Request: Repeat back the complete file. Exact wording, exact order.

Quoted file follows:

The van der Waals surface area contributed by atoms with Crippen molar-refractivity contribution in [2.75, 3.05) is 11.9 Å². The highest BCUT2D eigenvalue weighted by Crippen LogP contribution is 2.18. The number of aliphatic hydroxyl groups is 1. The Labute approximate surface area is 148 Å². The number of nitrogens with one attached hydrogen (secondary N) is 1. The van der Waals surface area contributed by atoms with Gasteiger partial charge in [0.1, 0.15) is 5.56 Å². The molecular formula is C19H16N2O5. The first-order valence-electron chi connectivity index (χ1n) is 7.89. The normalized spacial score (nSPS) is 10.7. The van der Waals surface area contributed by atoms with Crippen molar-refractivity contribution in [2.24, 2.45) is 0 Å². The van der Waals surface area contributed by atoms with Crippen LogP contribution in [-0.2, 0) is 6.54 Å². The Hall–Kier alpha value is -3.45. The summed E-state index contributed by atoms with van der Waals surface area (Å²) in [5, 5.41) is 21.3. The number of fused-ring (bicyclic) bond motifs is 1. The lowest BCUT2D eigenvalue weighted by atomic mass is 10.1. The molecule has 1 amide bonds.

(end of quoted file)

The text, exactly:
The van der Waals surface area contributed by atoms with Crippen molar-refractivity contribution in [2.75, 3.05) is 11.9 Å². The highest BCUT2D eigenvalue weighted by Crippen LogP contribution is 2.18. The number of aliphatic hydroxyl groups is 1. The Labute approximate surface area is 148 Å². The number of nitrogens with one attached hydrogen (secondary N) is 1. The van der Waals surface area contributed by atoms with Gasteiger partial charge in [0.1, 0.15) is 5.56 Å². The molecular formula is C19H16N2O5. The first-order valence-electron chi connectivity index (χ1n) is 7.89. The normalized spacial score (nSPS) is 10.7. The van der Waals surface area contributed by atoms with Crippen molar-refractivity contribution in [2.24, 2.45) is 0 Å². The van der Waals surface area contributed by atoms with Crippen LogP contribution in [-0.2, 0) is 6.54 Å². The Hall–Kier alpha value is -3.45. The summed E-state index contributed by atoms with van der Waals surface area (Å²) in [5, 5.41) is 21.3. The number of fused-ring (bicyclic) bond motifs is 1. The lowest BCUT2D eigenvalue weighted by atomic mass is 10.1. The molecule has 1 amide bonds.